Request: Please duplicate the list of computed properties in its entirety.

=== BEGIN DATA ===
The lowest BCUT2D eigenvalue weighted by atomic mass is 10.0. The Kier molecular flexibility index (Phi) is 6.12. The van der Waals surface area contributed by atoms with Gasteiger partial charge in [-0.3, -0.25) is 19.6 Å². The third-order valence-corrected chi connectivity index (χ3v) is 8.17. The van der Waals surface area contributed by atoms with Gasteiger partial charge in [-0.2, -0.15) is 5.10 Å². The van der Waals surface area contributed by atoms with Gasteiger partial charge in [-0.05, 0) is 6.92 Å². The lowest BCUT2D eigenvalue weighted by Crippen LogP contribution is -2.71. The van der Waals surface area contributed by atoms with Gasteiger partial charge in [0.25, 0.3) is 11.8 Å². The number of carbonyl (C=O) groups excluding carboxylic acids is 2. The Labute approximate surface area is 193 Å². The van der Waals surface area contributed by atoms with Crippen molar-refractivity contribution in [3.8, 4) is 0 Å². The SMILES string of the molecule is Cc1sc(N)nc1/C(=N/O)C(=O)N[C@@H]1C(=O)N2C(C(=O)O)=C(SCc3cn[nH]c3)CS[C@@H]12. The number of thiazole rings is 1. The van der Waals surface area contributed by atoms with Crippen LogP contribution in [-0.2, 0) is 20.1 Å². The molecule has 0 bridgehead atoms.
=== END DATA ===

The lowest BCUT2D eigenvalue weighted by atomic mass is 10.0. The Kier molecular flexibility index (Phi) is 6.12. The van der Waals surface area contributed by atoms with Gasteiger partial charge in [-0.3, -0.25) is 19.6 Å². The third-order valence-corrected chi connectivity index (χ3v) is 8.17. The van der Waals surface area contributed by atoms with Gasteiger partial charge in [-0.2, -0.15) is 5.10 Å². The van der Waals surface area contributed by atoms with Gasteiger partial charge in [-0.05, 0) is 6.92 Å². The lowest BCUT2D eigenvalue weighted by Crippen LogP contribution is -2.71. The van der Waals surface area contributed by atoms with Gasteiger partial charge in [0.25, 0.3) is 11.8 Å². The number of carbonyl (C=O) groups excluding carboxylic acids is 2. The Labute approximate surface area is 193 Å². The van der Waals surface area contributed by atoms with Crippen molar-refractivity contribution in [3.8, 4) is 0 Å². The SMILES string of the molecule is Cc1sc(N)nc1/C(=N/O)C(=O)N[C@@H]1C(=O)N2C(C(=O)O)=C(SCc3cn[nH]c3)CS[C@@H]12. The number of thiazole rings is 1. The van der Waals surface area contributed by atoms with Crippen LogP contribution in [-0.2, 0) is 20.1 Å². The molecule has 0 bridgehead atoms.